Applied Composite Materials (v.17, #1)
Predicting the Fatigue Life of Different Composite Materials Using Artificial Neural Networks by M. Al-Assadi; H. El Kadi; I. M. Deiab (1-14).
Artificial Neural Networks (ANN) have been recently used in modeling the mechanical behavior of fiber-reinforced composite materials including fatigue behavior. The use of ANN in predicting fatigue failure in composites would be of great value if one could predict the failure of materials other than those used for training the network. This would allow developers of new materials to estimate in advance the fatigue properties of their material. In this work, experimental fatigue data obtained for certain fiber-reinforced composite materials is used to predict the cyclic behavior of a composite made of a different material. The effect of the neural network architecture and the training function used were also investigated. In general, ANN provided accurate fatigue life prediction for materials not used in training the network when compared to experimentally measured results.
Keywords: Fatigue; Artificial neural networks; Fiber reinforced composite materials
Fracture and Fatigue Behaviour of Aluminium Matrix Composite Automotive Pistons by Ane M. García-Romero; Pedro Egizabal; Angel M. Irisarri (15-30).
The fracture and fatigue behaviour of prototype automotive pistons produced in an aluminium alloy matrix composite in industrial conditions has been studied. Fracture toughness increased when the testing temperature rose from 20° to 75°C and kept near constant up to 250°C, when a significantly lower value was recorded. A change in the failure operating mechanism, which can explain this trend, was observed by analysing the fracture surfaces in the scanning electron microscope. Room temperature fatigue tests performed with R = 0.1 stress ratio led to an average value of the Paris law exponent higher than those reported in aluminium alloys but low for an industrially produced brittle composite. A higher exponent and a much larger scattering were observed in those fatigue tests carried out under R = 0.5 stress ratio.
Keywords: Aluminium matrix composite; Prototype piston; Fracture; Fatigue
A Numerical Simulation of Time-Dependent Interface Failure Under Shear and Compressive Loads in Single-Fiber Composites by Jun Koyanagi; Akinori Yoshimura; Hiroyuki Kawada; Yuichiro Aoki (31-41).
We performed a numerical simulation of a time-dependent interfacial failure accompanied by a fiber failure, and examined their evolution under shear and compressive loads in single-fiber composites. The compressive load on the interface consists of Poisson’s contraction for matrix resin subjected to longitudinal tensile load. As time progresses, compressive stress at the interface in the fiber radial direction relaxes under the constant longitudinal tensile strain condition for the specimen, directly causing the relaxation of the interface frictional stress. This relaxation facilitates the failure of the interface. In this analysis, a specific criterion for interface failure is applied; apparent interfacial shear strength is enhanced by compressive stress, which is referred as quasi-parabolic criterion in the present study. The results of the stress recovery profile around the fiber failure and the interfacial debonding length as a function of time simulated by the finite element analysis employing the criterion are very similar to experimental results obtained using micro-Raman spectroscopy.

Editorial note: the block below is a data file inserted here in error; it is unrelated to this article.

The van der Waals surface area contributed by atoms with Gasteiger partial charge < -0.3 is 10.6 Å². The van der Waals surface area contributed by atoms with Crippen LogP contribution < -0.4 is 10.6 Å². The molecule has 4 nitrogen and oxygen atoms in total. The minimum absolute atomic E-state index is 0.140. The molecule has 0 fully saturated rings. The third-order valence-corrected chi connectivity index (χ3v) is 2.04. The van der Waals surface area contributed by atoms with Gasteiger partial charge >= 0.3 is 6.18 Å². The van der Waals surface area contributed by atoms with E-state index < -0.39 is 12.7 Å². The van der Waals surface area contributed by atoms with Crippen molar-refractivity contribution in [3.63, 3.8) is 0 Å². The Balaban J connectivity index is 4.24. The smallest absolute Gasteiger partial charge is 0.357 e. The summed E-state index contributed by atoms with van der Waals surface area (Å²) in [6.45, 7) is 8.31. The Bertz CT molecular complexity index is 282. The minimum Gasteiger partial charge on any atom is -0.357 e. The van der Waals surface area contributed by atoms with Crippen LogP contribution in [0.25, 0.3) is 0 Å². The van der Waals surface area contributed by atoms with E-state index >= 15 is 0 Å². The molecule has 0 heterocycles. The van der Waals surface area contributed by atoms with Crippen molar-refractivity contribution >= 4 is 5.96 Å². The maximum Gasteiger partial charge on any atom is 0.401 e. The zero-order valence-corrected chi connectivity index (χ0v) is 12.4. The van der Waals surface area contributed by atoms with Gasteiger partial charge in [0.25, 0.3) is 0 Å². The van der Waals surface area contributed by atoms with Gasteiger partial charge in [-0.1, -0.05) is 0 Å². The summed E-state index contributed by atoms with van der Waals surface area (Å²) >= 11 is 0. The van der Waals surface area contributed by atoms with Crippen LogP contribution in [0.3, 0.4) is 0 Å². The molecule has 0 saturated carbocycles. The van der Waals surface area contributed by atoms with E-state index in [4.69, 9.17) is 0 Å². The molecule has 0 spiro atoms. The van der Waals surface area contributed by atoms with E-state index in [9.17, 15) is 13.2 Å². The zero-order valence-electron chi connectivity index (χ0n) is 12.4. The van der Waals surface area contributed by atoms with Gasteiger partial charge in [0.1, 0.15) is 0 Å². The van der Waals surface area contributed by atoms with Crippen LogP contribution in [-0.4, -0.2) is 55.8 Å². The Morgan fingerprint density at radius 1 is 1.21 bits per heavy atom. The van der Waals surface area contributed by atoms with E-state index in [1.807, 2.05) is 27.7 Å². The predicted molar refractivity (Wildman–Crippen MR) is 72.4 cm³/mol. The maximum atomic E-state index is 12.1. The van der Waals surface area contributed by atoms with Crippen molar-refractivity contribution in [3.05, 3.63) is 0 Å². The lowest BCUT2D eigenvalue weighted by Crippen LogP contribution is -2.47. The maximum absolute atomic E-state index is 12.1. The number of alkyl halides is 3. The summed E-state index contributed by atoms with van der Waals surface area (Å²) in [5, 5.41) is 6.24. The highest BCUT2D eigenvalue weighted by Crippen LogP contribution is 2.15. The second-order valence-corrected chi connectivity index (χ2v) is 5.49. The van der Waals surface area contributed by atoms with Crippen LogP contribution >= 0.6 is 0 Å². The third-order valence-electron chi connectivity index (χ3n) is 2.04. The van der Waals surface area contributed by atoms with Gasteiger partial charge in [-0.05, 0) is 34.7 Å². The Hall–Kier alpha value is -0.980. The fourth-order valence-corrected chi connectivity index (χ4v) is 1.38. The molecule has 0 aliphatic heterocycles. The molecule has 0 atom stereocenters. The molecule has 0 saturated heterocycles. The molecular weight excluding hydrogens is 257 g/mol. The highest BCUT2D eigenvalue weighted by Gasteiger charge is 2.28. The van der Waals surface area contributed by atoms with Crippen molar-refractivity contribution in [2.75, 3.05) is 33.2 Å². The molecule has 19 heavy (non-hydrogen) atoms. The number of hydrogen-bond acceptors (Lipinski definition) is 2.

Keywords: Polymer-matrix composites; Debonding; Interface; Finite element analysis; Stress relaxation; Damage mechanics
Effects of Constituents and Lay-up Configuration on Drop-Weight Tests of Fiber-Metal Laminates by Yanxiong Liu; Benjamin Liaw (43-62).
Impact responses and damage of various fiber-metal laminates were studied using a drop-weight instrument with the post-impact damage characteristics being evaluated through ultrasonic and mechanical sectioning techniques. The first severe failure induced by the low-velocity drop-weight impact occurred as delamination between the aluminum and fiber-epoxy layers at the non-impact side. It was followed by a visible shear crack in the outer aluminum layer on the non-impact face. Through-thickness shear cracks in the aluminum sheets and severe damage in the fiber laminated layers (including delamination between adjacent fiber-epoxy laminae with different fiber orientations) developed under higher energy impacts. The impact properties of fiber-metal laminates varied with different constituent materials and fiber orientations. Since it was punched through easily, the aramid-fiber reinforced fiber-metal laminates (ARALL) offered poorer impact resistance than the glass-fiber reinforced fiber-metal laminates (GLARE). Tougher and more ductile aluminum alloys improved the impact resistance. GLARE made of cross-ply prepregs provided better impact resistance than GLARE with unidirectional plies.
Keywords: Drop-weight (low-velocity) impact; Fiber-metal laminates (GLARE and ARALL); Ultrasound